Representatives of five large Shannon companies participated in an event to showcase apprenticeships as a possible career choice for local teens.

Organised by Shannon Chamber of Commerce, the event was hosted by St Patrick’s Comprehensive School and was aimed at introducing apprenticeships to students and their parents.
  There was a keen interest in the evening with over 160 people turning out to observe presentations on the apprenticeship schemes at Molex, Modular Automation, Element Six, Lufthansa Technik and Atlantic Aviation Group.
Michael Collins, a process engineering manager with Molex, spoke of progressing from toolmaker to his current position and was strong in his praise for apprenticeships.
Molex provides a number of career options including apprenticeships in toolmaking, manufacturing automation and maintenance fitter, manufacturing technician and industrial electrical engineering.
  Modular Automation has a four-apprenticeship programme combining on-the-job and classroom training. Alan O’Brien started as an apprentice toolmaker in 2005 to his present position as production manager. Modular’s toolmaking and electrical apprenticeships offer hands-on experience of working in an exciting engineering environment.
  According to Alan, “An apprentice needs to have a good academic record, an interest in hands-on work and attention to detail. They must have a positive attitude, be flexible, be good communicators, like working on a team in a fast-paced environment and to deadlines.”
  At Element Six, the apprenticeship programme consists of a 2-year manufacturing technician programme and a 3-year manufacturing engineer programme. Contracts for the 2018 class commence in October with the academic portion starting in January 2019.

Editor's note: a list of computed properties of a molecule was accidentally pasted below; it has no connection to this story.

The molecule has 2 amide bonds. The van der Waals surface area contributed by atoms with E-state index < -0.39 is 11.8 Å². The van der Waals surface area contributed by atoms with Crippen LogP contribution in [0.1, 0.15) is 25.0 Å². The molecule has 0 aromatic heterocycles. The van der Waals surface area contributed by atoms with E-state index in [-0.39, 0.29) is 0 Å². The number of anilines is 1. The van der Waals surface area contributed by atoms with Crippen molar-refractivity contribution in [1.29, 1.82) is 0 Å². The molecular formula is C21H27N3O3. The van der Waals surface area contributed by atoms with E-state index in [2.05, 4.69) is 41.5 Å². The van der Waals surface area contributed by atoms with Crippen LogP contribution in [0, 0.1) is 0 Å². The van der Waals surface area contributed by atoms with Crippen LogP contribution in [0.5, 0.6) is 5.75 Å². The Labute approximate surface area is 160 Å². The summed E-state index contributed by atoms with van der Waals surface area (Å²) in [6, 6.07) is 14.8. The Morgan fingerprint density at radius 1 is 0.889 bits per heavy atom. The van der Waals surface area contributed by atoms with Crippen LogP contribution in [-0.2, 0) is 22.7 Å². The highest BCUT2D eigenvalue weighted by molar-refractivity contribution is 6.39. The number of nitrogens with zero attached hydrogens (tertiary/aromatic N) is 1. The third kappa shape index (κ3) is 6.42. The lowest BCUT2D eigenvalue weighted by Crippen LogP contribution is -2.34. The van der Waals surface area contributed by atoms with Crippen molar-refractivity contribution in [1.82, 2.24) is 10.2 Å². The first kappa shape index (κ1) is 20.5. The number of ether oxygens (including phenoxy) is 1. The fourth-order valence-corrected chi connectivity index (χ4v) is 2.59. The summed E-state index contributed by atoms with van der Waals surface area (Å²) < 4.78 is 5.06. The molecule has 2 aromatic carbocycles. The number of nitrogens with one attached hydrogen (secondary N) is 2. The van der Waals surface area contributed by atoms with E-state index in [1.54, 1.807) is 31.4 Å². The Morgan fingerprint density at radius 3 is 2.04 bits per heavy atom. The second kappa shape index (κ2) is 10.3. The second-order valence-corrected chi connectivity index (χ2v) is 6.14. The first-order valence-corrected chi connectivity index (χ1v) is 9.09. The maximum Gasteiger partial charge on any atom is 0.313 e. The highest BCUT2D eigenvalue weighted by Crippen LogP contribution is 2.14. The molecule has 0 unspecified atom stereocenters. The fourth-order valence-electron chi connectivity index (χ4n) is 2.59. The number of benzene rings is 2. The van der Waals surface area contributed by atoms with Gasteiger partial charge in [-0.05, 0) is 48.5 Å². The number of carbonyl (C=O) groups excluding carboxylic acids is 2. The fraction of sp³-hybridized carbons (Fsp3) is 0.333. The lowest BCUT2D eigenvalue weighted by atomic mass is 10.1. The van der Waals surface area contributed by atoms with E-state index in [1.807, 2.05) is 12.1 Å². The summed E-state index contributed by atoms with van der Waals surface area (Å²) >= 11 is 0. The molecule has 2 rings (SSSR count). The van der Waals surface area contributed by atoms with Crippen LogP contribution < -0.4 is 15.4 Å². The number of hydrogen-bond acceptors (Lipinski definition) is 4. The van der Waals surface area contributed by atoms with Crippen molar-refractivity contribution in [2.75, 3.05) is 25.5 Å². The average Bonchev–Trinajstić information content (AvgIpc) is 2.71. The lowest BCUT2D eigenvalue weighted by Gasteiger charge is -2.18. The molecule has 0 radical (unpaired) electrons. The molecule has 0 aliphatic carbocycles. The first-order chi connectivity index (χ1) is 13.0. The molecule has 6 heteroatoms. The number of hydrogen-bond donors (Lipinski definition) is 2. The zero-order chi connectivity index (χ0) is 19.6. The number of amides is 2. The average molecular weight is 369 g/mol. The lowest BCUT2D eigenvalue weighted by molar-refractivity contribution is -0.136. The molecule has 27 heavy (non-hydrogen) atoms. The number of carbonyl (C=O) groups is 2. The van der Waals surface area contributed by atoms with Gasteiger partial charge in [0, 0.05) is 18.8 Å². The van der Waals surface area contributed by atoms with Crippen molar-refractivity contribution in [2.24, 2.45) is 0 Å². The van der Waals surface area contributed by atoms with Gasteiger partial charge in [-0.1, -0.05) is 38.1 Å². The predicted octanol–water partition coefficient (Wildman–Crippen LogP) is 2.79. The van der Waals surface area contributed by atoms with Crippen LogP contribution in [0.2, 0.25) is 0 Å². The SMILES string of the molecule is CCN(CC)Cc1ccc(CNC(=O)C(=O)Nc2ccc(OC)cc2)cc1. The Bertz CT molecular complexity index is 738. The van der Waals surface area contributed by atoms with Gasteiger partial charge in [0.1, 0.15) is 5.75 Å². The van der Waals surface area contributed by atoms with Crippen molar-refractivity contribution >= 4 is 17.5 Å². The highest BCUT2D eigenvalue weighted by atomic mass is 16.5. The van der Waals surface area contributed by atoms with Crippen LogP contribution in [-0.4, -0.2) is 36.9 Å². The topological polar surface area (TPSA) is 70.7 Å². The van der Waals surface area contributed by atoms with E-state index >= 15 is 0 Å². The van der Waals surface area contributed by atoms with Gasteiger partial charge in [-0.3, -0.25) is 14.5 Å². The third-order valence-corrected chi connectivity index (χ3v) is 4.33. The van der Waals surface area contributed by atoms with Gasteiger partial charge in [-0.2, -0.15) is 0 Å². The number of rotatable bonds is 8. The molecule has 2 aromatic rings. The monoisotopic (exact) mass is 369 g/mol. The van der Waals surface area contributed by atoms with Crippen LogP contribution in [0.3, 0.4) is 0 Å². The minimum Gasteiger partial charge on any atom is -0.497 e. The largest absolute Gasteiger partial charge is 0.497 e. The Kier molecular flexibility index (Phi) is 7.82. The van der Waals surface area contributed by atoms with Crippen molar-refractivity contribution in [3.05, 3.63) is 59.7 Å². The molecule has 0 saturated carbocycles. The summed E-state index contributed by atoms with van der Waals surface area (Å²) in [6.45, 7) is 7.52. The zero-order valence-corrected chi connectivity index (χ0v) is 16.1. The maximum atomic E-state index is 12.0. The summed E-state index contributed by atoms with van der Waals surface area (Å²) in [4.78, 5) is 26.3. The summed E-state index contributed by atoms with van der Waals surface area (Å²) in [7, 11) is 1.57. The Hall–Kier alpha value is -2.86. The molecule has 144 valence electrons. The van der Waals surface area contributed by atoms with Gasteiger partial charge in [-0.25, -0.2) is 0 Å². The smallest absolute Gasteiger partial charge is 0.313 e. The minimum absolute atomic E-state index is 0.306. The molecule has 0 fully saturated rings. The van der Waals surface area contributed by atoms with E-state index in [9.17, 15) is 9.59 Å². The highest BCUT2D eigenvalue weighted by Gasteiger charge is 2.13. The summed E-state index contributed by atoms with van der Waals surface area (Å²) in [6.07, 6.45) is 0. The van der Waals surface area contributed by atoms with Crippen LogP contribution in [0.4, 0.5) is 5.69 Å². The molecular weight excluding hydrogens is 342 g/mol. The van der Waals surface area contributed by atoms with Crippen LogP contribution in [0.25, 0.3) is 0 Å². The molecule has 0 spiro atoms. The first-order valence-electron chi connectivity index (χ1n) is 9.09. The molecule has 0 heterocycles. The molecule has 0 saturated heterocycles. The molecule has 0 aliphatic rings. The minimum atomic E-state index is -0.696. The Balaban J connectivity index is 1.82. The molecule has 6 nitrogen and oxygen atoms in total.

Aircraft maintenance company Lufthansa Technik Shannon (LTS) operates a 24-month aircraft maintenance apprenticeship programme combining theory, workshop and practical training.
Graduates of this programme have gone on to become CEOs, heads of production, VP technical, quality managers, airline pilots, lead engineers, technical instructors and aviation consultants.
  Apprentices at another aircraft maintenance company, Atlantic Aviation Group, have gone on to become All Ireland Skills Champions and won two of the last three world skills challenges.
Its four-year programmes include two years’ practical work in the Shannon hangar and two years’ theory carried out at its Shannon training institute in association with the Dublin Institute of Technology (DIT).
Zimmer Biomet introduced the first industry-led manufacturing apprenticeship in Ireland, The company currently has eight apprentices completing Level 6 manufacturing technical apprenticeships.
  Commenting on the value of the event for secondary level students, Shannon Chamber CEO Helen Downes said, “It shows the students and their parents that we have a great spread of companies here in this region offering amazing career opportunities, whether it be post-school or post-college.
“It’s down to choice and which route best suits the student’s aptitude. Our aim in organising this event was to get the conversation going about apprenticeships, to let the people who have ‘walked the walk’ do the talking and to show where their individual careers have taken them to.”
  Joe Leddin, manager of the Mid-West Regional Skills Forum, noted, “Our key task is to transform the perception of apprenticeships. As education is changing to meet industry and learners’ needs, this is beginning to happen and the number and profile of employers offering apprenticeships are expanding. The ambition of having 50,000 people in apprenticeships by 2020 is clearly attainable.”